The PTGS pathway can be inhibited by suppressors encode by plant viruses [42, 43]. The 2b protein of CMV suppresses PTGS by directly interfering with the activity of the mobile silencing signal [44, 45]. Guerini and Murphy  reported that Capsicum annum cv. Avelar plants resisted systemic infection by the Florida isolate of Pepper mottle potyvirus (PepMoV-FL). However, co-infection of Avelar plants with CMV alleviated this restricted movement, allowing PepMoV-FL to invade young tissues systemically. Our results showed that the TMV-resistant transgenic tobacco plants were clearly not impacted by the suppressor, the 2b protein of CMV.
It's clear that regardless of the mechanistic details, the expression of viral dsRNA seems to be a highly efficient way to engineer virus-resistant plants, and the resistance induced by the hairpin RNA can be stably inherited through self-pollination for the fourth generations. Through this strategy, we can select for the most promising lines that are immune to viruses. Besides the high efficiency for generating transgenic plants resistant to a viral pathogen, the RNA-mediated resistance is good for environmental biosafety over the different protein mediated resistance as potential risks of heterologous encapsidation and recombination of virus are diminished.
We expressed the partial TMV movement protein (MP) gene and the partial CMV replication protein (Rep) gene in the form of an intermolecular intron-hairpin RNA in transgenic tobacco. We analyzed the resistance of T0 to T4 transgenic plants. We found that T4 transgenic lines with single copy were completely resistant to the corresponding virus, and viral resistance of transgenic plants did not be affected by the low temperature (15℃). No significant correlation between the resistance and the copy number of the transgene was found. CMV infection could not break the resistance to TMV in the transgenic tobacco plants expressing TMV hairpin MP RNA.
Plant material and viruses
Nicotiana tabacum cv. Yunyan 87 was provided by Dr. Liu Yong (Yunnan Institute for Tobacco Science, China). TMV and CMV were isolated by the author's laboratory and maintained on Nicotiana tabacum cv. Xanthi nn in greenhouse.
Construction of plant expression plasmids
Plant expression vector pBIN-TMVΔMP(i/r), which contains inverted repeats of partial TMV MP gene (ΔMP) separated by the soybean intron was constructed previously . For plant expression plasmid containing inverted repeats of CMV partial Rep gene (ΔRep) (Figure 1), specific primersΔRep-F (CGGTCGAC GATAACTAAGTGGTGG, underline was Sal I site) and ΔRep-R (CGATCGAT CCAGACTTCTTGTATTTC, underline was Cla I site) designed according to the published CMV Rep gene (D00355) were used for PCR amplification using the plasmid pFny209 containing CMV Rep gene (kindly provided by professor Jialin Yu, China Agriculture University) and the amplified fragments were inserted into pUCm-T (Shanghai Sango, Shanghai, China) to produce recombinant plasmids pUCm-ΔRep(as) (antisense) and pUCm-ΔRep(s) (sense), respectively. The plasmid pSK-In-ΔRep containing soybean intron and antisense ΔRep fragment was obtained by digesting pUCm-ΔRep(as) with Pst I and Bam HI and inserted into the vector pSK-In (kindly provided by professor Johansen, Danish Plant and Soil Graduate School) between the Pst I and Bam HI site. The plasmid pSK-In-ΔRep was digested by Sal I and Bam HI, and inserted into the Sal I and Bam HI site of the plant expression vector pBIN438 to produce recombinant expression vector pBIN-In-CMVΔRep. The sense ΔRep fragment was obtained by digesting pUCm-ΔRep(s) with Sal I, and then inserted into the Sal I site of pBIN-In-CMVΔRep to produce recombinant plant expression vector pBIN-CMVΔRep(i/r) (Figure 1), containing inverted repeats sequence of CMV ΔRep separated by the soybean intron.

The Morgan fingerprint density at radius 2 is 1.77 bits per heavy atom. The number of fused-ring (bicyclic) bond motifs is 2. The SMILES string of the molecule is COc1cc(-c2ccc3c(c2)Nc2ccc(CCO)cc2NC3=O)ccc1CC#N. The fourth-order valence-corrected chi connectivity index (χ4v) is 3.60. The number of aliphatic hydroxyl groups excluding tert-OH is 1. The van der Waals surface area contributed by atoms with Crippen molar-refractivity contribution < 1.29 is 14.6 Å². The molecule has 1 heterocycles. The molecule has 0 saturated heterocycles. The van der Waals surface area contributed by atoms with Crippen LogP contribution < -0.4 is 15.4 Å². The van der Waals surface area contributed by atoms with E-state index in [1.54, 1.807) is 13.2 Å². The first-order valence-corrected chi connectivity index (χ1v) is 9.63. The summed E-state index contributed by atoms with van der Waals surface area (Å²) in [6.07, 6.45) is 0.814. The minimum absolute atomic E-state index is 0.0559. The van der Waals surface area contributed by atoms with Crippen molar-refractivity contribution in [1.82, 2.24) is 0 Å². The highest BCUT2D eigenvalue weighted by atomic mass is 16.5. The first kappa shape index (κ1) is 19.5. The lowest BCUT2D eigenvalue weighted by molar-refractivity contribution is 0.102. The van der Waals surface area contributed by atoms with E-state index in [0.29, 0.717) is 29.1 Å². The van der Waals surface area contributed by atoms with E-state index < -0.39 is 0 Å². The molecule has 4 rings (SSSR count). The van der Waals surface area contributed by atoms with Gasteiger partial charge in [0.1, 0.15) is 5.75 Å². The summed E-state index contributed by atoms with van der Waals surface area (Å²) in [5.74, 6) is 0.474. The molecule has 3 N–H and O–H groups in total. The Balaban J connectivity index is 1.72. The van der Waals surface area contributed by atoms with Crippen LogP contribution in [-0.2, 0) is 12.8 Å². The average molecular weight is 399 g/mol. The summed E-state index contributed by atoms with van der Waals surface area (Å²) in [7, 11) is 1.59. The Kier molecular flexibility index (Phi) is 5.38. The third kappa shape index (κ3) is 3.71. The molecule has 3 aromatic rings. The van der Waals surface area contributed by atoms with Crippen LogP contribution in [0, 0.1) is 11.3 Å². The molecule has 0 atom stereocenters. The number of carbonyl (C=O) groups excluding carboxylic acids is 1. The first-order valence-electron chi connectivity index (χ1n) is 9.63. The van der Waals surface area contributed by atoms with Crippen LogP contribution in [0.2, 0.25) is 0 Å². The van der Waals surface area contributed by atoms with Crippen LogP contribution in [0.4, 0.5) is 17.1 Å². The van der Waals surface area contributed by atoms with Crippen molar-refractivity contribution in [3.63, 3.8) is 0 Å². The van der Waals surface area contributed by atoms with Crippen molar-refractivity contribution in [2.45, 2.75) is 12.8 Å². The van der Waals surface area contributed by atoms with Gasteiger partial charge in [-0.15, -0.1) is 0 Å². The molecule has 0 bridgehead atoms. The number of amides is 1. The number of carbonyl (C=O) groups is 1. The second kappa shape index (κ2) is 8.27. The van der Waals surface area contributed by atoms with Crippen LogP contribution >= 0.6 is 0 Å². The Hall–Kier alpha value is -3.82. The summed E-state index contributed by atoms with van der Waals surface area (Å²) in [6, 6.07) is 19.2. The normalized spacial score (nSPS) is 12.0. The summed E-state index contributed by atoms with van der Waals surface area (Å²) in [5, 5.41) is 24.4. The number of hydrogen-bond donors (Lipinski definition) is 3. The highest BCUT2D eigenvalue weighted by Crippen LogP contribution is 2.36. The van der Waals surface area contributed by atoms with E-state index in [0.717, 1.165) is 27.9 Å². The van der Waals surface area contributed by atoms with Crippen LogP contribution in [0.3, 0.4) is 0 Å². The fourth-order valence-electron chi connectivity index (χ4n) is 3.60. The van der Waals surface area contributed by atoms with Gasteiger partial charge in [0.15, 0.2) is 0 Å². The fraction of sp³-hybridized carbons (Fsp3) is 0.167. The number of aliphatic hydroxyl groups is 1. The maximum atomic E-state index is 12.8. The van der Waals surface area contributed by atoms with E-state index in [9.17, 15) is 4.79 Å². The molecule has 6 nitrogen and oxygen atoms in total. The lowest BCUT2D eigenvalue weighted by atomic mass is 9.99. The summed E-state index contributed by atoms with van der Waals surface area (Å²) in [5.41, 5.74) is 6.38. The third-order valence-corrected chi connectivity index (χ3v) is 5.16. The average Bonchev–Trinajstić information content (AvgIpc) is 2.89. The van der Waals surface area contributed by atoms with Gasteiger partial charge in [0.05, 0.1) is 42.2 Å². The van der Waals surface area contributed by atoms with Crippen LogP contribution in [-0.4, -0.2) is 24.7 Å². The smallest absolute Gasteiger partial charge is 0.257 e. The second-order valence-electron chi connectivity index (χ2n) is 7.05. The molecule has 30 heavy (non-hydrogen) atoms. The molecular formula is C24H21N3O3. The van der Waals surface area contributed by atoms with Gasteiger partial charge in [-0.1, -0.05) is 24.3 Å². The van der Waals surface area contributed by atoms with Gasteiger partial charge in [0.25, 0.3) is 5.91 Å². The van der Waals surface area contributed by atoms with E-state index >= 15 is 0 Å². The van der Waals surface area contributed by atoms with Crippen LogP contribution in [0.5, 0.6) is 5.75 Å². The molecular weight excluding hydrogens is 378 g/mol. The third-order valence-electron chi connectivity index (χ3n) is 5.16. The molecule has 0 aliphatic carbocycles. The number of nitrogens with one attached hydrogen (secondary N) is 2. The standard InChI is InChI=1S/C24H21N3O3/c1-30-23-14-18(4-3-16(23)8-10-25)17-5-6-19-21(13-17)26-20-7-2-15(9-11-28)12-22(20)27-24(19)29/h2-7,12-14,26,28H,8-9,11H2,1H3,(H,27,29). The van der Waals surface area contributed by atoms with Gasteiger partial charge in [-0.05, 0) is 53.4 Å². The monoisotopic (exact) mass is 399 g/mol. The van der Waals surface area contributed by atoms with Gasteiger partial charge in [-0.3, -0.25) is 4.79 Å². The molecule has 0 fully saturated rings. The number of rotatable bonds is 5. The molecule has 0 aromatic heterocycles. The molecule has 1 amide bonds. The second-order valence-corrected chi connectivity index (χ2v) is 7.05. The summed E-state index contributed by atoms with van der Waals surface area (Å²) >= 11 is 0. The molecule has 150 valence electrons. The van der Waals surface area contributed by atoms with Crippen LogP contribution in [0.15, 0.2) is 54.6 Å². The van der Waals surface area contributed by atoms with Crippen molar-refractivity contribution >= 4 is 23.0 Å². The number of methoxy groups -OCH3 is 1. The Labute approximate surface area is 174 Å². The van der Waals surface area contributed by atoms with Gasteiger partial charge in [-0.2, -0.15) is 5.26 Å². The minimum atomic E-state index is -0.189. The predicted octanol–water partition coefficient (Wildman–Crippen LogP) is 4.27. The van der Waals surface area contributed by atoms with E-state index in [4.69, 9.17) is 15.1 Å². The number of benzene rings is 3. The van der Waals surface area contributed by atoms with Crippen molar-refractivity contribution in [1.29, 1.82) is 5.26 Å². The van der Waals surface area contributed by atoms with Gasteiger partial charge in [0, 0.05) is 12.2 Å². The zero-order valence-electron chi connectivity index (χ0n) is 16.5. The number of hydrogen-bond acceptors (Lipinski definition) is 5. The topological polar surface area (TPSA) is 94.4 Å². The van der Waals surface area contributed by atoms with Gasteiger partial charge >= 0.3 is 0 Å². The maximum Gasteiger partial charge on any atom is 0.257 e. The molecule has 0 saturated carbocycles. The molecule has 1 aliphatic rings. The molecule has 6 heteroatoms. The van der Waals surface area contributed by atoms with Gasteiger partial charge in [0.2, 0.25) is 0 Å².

Plant transformation, PCR and Southern blot analysis
The recombinant vector pBIN-TMVΔMP(i/r) or pBIN-CMVΔRep(i/r) was transformed into Agrobacterium tumerfaciens EHA105, respectively, by the tri-parental mating method  and transgenic Nicotiana tabacum cv. Yunyan 87 plants were obtained using a leaf disc method as described . Rooted plants were subsequently transferred to soil and grown to maturity in a greenhouse. Following self-fertilization of T0, T1, T2, T3, T4 progenies were tested for antibiotic sensitivity by rooting the seedlings on 50 mg/L of kanamycin. The presence and copy number of integrated intron-hairpin construction in selected tobacco transgenic lines were assessed by PCR and Southern blot. Tobacco genomic DNA was extracted from both the transgenic and non-transgenic leaf tissues (3 g) by the CTAB method , and analyzed for the presence of MP or Rep gene by PCR with primers TMV MP-F1 and TMV MP-R1 specific for TMV MP and primers ΔRep-F andΔRep-R specific for CMV Rep. Genomic DNA extracted from the PCR-positive plants (20-30 μg) was completely digested with Dra I or Eco RI or Eco RV, fractionated in 0.8% agarose gels and transferred onto Hybond N+ nylon membranes (Amersham Biosciences, Bucks, UK). DNA was cross-linked to the membrane using an UL-1000 ultraviolet crosslinker (UVP, Upland, CA, USA). Hybridization was conducted as described  using the [α-32P]dCTP-labelled TMV MP or CMV Rep gene as probe prepared by random primer procedure according to the Prime-a-Gene Labeling System (Promega, Madison, WI, USA).